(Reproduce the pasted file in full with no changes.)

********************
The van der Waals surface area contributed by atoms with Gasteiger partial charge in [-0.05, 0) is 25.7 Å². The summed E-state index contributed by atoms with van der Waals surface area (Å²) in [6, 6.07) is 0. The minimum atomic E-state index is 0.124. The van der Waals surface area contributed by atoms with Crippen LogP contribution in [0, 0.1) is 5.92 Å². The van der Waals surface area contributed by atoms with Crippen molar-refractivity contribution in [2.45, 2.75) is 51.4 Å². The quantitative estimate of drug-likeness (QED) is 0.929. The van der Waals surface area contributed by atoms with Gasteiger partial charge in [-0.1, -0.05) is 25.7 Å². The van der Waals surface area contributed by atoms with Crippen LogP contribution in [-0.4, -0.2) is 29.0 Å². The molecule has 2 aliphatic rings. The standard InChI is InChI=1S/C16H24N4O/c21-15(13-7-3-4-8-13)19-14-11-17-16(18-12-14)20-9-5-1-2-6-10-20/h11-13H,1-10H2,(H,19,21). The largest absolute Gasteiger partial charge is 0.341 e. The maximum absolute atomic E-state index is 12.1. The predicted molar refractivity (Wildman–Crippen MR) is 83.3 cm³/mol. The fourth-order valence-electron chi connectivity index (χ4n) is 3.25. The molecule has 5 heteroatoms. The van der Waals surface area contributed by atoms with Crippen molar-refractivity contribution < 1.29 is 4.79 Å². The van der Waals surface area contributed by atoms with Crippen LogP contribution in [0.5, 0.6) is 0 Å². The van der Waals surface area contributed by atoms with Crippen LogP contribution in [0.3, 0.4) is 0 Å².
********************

The van der Waals surface area contributed by atoms with Gasteiger partial charge in [-0.05, 0) is 25.7 Å². The summed E-state index contributed by atoms with van der Waals surface area (Å²) in [6, 6.07) is 0. The minimum atomic E-state index is 0.124. The van der Waals surface area contributed by atoms with Crippen LogP contribution in [0, 0.1) is 5.92 Å². The van der Waals surface area contributed by atoms with Crippen molar-refractivity contribution in [2.45, 2.75) is 51.4 Å². The quantitative estimate of drug-likeness (QED) is 0.929. The van der Waals surface area contributed by atoms with Gasteiger partial charge in [-0.1, -0.05) is 25.7 Å². The van der Waals surface area contributed by atoms with Crippen LogP contribution in [-0.4, -0.2) is 29.0 Å². The molecule has 2 aliphatic rings. The standard InChI is InChI=1S/C16H24N4O/c21-15(13-7-3-4-8-13)19-14-11-17-16(18-12-14)20-9-5-1-2-6-10-20/h11-13H,1-10H2,(H,19,21). The largest absolute Gasteiger partial charge is 0.341 e. The maximum absolute atomic E-state index is 12.1. The predicted molar refractivity (Wildman–Crippen MR) is 83.3 cm³/mol. The fourth-order valence-electron chi connectivity index (χ4n) is 3.25. The molecule has 5 heteroatoms. The van der Waals surface area contributed by atoms with Crippen molar-refractivity contribution < 1.29 is 4.79 Å². The van der Waals surface area contributed by atoms with Crippen LogP contribution in [0.5, 0.6) is 0 Å². The van der Waals surface area contributed by atoms with Crippen LogP contribution in [0.3, 0.4) is 0 Å².